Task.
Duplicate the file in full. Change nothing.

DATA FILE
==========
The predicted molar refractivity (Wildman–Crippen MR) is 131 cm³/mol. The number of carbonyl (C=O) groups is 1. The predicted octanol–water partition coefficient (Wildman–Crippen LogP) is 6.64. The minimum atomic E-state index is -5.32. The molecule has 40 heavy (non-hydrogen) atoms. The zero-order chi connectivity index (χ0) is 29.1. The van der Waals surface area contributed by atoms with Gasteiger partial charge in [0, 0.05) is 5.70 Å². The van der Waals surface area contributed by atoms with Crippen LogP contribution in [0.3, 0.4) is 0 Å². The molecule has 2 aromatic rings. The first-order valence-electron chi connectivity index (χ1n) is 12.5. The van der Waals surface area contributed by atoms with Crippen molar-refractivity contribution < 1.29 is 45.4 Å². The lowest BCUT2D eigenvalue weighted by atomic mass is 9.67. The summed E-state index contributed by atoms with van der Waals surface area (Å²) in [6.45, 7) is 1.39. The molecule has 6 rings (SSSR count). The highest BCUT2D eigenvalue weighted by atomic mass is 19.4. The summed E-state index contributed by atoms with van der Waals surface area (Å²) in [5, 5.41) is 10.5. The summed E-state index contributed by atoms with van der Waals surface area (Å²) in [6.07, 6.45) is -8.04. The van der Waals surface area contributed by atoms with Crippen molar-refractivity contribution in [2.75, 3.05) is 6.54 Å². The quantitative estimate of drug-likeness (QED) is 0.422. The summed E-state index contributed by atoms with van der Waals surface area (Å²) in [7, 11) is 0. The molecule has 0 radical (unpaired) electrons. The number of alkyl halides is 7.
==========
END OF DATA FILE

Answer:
The predicted molar refractivity (Wildman–Crippen MR) is 131 cm³/mol. The number of carbonyl (C=O) groups is 1. The predicted octanol–water partition coefficient (Wildman–Crippen LogP) is 6.64. The minimum atomic E-state index is -5.32. The molecule has 40 heavy (non-hydrogen) atoms. The zero-order chi connectivity index (χ0) is 29.1. The van der Waals surface area contributed by atoms with Gasteiger partial charge in [0, 0.05) is 5.70 Å². The van der Waals surface area contributed by atoms with Crippen LogP contribution in [0.3, 0.4) is 0 Å². The molecule has 2 aromatic rings. The first-order valence-electron chi connectivity index (χ1n) is 12.5. The van der Waals surface area contributed by atoms with Crippen molar-refractivity contribution < 1.29 is 45.4 Å². The lowest BCUT2D eigenvalue weighted by atomic mass is 9.67. The summed E-state index contributed by atoms with van der Waals surface area (Å²) in [6.45, 7) is 1.39. The molecule has 6 rings (SSSR count). The highest BCUT2D eigenvalue weighted by atomic mass is 19.4. The summed E-state index contributed by atoms with van der Waals surface area (Å²) in [5, 5.41) is 10.5. The summed E-state index contributed by atoms with van der Waals surface area (Å²) in [6.07, 6.45) is -8.04. The van der Waals surface area contributed by atoms with Crippen molar-refractivity contribution in [2.75, 3.05) is 6.54 Å². The quantitative estimate of drug-likeness (QED) is 0.422. The summed E-state index contributed by atoms with van der Waals surface area (Å²) in [7, 11) is 0. The molecule has 0 radical (unpaired) electrons. The number of alkyl halides is 7.